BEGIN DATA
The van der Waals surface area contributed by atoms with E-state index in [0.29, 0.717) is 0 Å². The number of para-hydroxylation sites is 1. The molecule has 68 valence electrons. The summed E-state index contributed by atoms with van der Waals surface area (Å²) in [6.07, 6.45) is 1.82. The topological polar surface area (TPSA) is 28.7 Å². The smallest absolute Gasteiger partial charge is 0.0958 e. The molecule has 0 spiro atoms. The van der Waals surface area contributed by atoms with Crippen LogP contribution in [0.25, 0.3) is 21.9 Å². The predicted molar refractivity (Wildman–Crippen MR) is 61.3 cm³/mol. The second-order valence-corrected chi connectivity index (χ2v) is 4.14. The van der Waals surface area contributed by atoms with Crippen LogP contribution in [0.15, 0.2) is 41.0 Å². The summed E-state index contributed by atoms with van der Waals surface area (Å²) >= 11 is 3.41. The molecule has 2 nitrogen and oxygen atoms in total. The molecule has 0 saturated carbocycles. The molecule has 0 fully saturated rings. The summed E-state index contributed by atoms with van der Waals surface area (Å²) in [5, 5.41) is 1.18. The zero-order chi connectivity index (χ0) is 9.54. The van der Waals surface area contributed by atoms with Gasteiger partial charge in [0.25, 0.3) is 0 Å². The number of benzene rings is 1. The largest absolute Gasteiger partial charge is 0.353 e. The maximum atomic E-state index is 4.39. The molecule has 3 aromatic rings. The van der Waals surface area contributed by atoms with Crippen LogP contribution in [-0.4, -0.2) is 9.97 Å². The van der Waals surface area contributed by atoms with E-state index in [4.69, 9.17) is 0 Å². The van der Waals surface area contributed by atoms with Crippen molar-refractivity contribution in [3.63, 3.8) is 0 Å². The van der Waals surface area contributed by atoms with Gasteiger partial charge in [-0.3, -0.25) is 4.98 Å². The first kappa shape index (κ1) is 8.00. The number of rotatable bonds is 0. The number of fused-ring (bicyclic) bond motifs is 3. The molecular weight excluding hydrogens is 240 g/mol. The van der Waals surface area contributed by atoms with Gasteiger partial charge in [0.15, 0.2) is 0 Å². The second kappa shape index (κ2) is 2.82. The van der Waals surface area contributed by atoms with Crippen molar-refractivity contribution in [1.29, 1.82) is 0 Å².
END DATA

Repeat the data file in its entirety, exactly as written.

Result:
The van der Waals surface area contributed by atoms with E-state index in [0.29, 0.717) is 0 Å². The number of para-hydroxylation sites is 1. The molecule has 68 valence electrons. The summed E-state index contributed by atoms with van der Waals surface area (Å²) in [6.07, 6.45) is 1.82. The topological polar surface area (TPSA) is 28.7 Å². The smallest absolute Gasteiger partial charge is 0.0958 e. The molecule has 0 spiro atoms. The van der Waals surface area contributed by atoms with Crippen LogP contribution in [0.25, 0.3) is 21.9 Å². The predicted molar refractivity (Wildman–Crippen MR) is 61.3 cm³/mol. The second-order valence-corrected chi connectivity index (χ2v) is 4.14. The van der Waals surface area contributed by atoms with Crippen LogP contribution in [0.15, 0.2) is 41.0 Å². The summed E-state index contributed by atoms with van der Waals surface area (Å²) >= 11 is 3.41. The molecule has 2 nitrogen and oxygen atoms in total. The molecule has 0 saturated carbocycles. The molecule has 0 fully saturated rings. The summed E-state index contributed by atoms with van der Waals surface area (Å²) in [5, 5.41) is 1.18. The zero-order chi connectivity index (χ0) is 9.54. The van der Waals surface area contributed by atoms with Gasteiger partial charge in [0.25, 0.3) is 0 Å². The number of benzene rings is 1. The largest absolute Gasteiger partial charge is 0.353 e. The maximum atomic E-state index is 4.39. The molecule has 3 aromatic rings. The van der Waals surface area contributed by atoms with Crippen LogP contribution in [-0.4, -0.2) is 9.97 Å². The van der Waals surface area contributed by atoms with E-state index in [4.69, 9.17) is 0 Å². The van der Waals surface area contributed by atoms with Crippen molar-refractivity contribution in [3.63, 3.8) is 0 Å². The van der Waals surface area contributed by atoms with Gasteiger partial charge in [-0.3, -0.25) is 4.98 Å². The first kappa shape index (κ1) is 8.00. The number of rotatable bonds is 0. The number of fused-ring (bicyclic) bond motifs is 3. The molecular weight excluding hydrogens is 240 g/mol. The van der Waals surface area contributed by atoms with Gasteiger partial charge in [0.15, 0.2) is 0 Å². The second kappa shape index (κ2) is 2.82. The van der Waals surface area contributed by atoms with Crippen molar-refractivity contribution in [1.29, 1.82) is 0 Å².